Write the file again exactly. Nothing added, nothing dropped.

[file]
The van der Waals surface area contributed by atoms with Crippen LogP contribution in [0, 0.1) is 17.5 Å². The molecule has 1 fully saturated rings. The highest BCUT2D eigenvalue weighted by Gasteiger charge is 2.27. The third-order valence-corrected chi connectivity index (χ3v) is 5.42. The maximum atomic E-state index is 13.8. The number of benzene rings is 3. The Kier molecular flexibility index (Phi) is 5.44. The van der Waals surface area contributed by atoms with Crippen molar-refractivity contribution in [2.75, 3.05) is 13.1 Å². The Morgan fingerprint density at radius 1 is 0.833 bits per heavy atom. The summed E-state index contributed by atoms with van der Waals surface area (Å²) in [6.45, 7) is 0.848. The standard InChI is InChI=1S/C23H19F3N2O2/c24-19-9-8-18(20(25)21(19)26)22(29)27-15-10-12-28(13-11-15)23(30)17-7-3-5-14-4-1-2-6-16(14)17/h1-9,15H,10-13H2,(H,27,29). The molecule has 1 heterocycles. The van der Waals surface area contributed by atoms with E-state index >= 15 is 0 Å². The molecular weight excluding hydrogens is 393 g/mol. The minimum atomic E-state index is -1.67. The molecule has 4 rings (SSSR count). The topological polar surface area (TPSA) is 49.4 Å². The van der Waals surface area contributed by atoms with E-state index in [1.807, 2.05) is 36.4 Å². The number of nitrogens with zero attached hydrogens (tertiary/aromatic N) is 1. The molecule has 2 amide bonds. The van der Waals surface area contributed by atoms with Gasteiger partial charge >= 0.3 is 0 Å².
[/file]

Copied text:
The van der Waals surface area contributed by atoms with Crippen LogP contribution in [0, 0.1) is 17.5 Å². The molecule has 1 fully saturated rings. The highest BCUT2D eigenvalue weighted by Gasteiger charge is 2.27. The third-order valence-corrected chi connectivity index (χ3v) is 5.42. The maximum atomic E-state index is 13.8. The number of benzene rings is 3. The Kier molecular flexibility index (Phi) is 5.44. The van der Waals surface area contributed by atoms with Crippen molar-refractivity contribution in [2.75, 3.05) is 13.1 Å². The Morgan fingerprint density at radius 1 is 0.833 bits per heavy atom. The summed E-state index contributed by atoms with van der Waals surface area (Å²) in [6.45, 7) is 0.848. The standard InChI is InChI=1S/C23H19F3N2O2/c24-19-9-8-18(20(25)21(19)26)22(29)27-15-10-12-28(13-11-15)23(30)17-7-3-5-14-4-1-2-6-16(14)17/h1-9,15H,10-13H2,(H,27,29). The molecule has 1 heterocycles. The van der Waals surface area contributed by atoms with E-state index >= 15 is 0 Å². The molecular weight excluding hydrogens is 393 g/mol. The minimum atomic E-state index is -1.67. The molecule has 4 rings (SSSR count). The topological polar surface area (TPSA) is 49.4 Å². The van der Waals surface area contributed by atoms with E-state index in [1.807, 2.05) is 36.4 Å². The number of nitrogens with zero attached hydrogens (tertiary/aromatic N) is 1. The molecule has 2 amide bonds. The van der Waals surface area contributed by atoms with Gasteiger partial charge >= 0.3 is 0 Å².